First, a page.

No Credit, No Problem, as the ads say. But No Credit Check = BIG Problem for you as a dealer.
I fully understand that the clientele coming into the Buy-Here-Pay-Here lot have a low credit score. That is actually a given. But a consumer credit report is more than just a numeric score. This report costs between three and five dollars, but information on it besides the score can save you thousands in the long run. If the deal is going to be in-house finance, wouldn’t you jump at an additional chance to make sure the buyer is going to pay you?
First, the Credit Report helps you satisfy the requirements of the FTC’s Red Flags Rule. The rule requires that you verify the identity of the individual applying for credit. The report can verify addresses, employment, and past credit history.
Second, there is information to be gleaned from amongst the delinquencies here. What you are looking for is *which* delinquencies he has. If the buyer has defaults or collections on “regular bills” such as house utilities, rent, and cell phone, then your regular car note bill will be a problem, also. Next, look for repossessions. One or two repossessions may be normal, but try to make some sense of why they had that default. When in doubt, ask. If the answer is a combative or argumentative one, then you should be cautious, because the next dealer he argues with over payments will be you. If the repo was over a dealer’s failure to fix a problem, then you may have a person who happily signs your “As-Is” statement today, but will hound you endlessly or refuse to pay over even minor issues (real or imagined) with the car. It could be that they were promised fixes that just didn’t happen. You won’t know until you ask. And if you do move forward with the deal, make sure that what you promise is in writing, and ask them twice if they understand your position.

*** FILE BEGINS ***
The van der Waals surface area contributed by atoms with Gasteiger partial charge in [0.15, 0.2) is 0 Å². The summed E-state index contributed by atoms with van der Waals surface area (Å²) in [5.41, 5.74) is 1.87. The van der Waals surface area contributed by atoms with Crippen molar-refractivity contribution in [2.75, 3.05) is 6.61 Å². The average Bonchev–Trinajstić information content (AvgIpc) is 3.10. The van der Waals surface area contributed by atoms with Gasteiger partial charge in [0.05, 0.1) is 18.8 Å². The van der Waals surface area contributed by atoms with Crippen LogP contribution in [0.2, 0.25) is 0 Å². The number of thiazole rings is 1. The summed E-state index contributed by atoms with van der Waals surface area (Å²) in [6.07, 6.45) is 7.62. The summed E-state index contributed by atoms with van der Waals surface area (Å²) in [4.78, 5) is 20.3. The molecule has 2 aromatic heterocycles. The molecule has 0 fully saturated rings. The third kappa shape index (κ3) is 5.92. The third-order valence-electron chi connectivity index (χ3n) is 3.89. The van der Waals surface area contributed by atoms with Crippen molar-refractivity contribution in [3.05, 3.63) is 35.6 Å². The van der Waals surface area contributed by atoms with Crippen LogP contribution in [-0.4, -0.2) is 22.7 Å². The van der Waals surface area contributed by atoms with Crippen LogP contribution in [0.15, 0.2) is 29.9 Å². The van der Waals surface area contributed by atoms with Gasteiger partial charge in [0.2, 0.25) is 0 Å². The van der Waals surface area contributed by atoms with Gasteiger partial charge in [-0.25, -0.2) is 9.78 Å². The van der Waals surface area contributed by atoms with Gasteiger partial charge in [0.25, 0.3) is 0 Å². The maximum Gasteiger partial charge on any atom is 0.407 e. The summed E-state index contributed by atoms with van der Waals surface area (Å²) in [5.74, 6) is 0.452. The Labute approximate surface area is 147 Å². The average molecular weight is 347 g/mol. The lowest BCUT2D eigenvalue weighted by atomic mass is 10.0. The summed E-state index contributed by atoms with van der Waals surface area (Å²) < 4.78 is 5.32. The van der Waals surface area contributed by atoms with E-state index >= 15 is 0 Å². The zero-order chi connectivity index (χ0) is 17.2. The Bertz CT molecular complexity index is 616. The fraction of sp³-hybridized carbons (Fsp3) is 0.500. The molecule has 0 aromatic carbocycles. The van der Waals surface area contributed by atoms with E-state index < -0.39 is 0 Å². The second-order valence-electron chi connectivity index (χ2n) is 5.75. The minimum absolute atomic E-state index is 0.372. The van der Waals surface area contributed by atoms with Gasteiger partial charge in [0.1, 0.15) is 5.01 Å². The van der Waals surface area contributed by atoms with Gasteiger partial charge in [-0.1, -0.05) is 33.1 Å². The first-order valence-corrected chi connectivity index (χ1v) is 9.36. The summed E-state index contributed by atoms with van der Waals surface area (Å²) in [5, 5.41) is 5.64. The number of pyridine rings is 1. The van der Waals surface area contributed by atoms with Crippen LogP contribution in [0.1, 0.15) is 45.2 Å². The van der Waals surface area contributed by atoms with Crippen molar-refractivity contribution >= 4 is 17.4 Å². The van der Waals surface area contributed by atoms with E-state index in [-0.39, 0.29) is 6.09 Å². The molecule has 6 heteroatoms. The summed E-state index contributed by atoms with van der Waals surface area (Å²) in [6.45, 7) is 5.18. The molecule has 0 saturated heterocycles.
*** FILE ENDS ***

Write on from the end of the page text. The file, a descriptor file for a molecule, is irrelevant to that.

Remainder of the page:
Let’s agree to this one tenet: There are individuals in this world who simply cannot handle a payment agreement. Whether their bad credit is voluntary or due to their own incompetence, they do exist. There are people out there who, as they sit in your office, are already planning their trip to the bankruptcy attorney. There are some who sign whatever you ask, but have no intention of ever handing you another nickel. These are the people that you just have to learn to say “No” to.
Collections activity must be studied. Who or what is the deal, and was it paid in full or part, or is the consumer making payments on it? Was all of this bad activity before a certain time? Is it all happening right now? Remember, bad credit follows for seven years. A six year old late payment or default has almost as much effect on the credit score as one from last month.
Finally, the credit report can show employment consistency or residential history. If this buyer moves around a lot, and not just within the area, we are talking about city to city or state to state, he is a fairly large risk.
As for bankruptcy proceedings, look for active ones, or how long since last one, or any patterns that may lead to one very soon.
If you say No to this customer, then quite possibly, someone else will sell him a car. If it is a competition you are looking for, why make it the one who has the most repossessions or largest losses?
Remember that saying No doesn’t make you a bad person, it can make you a smarter business owner.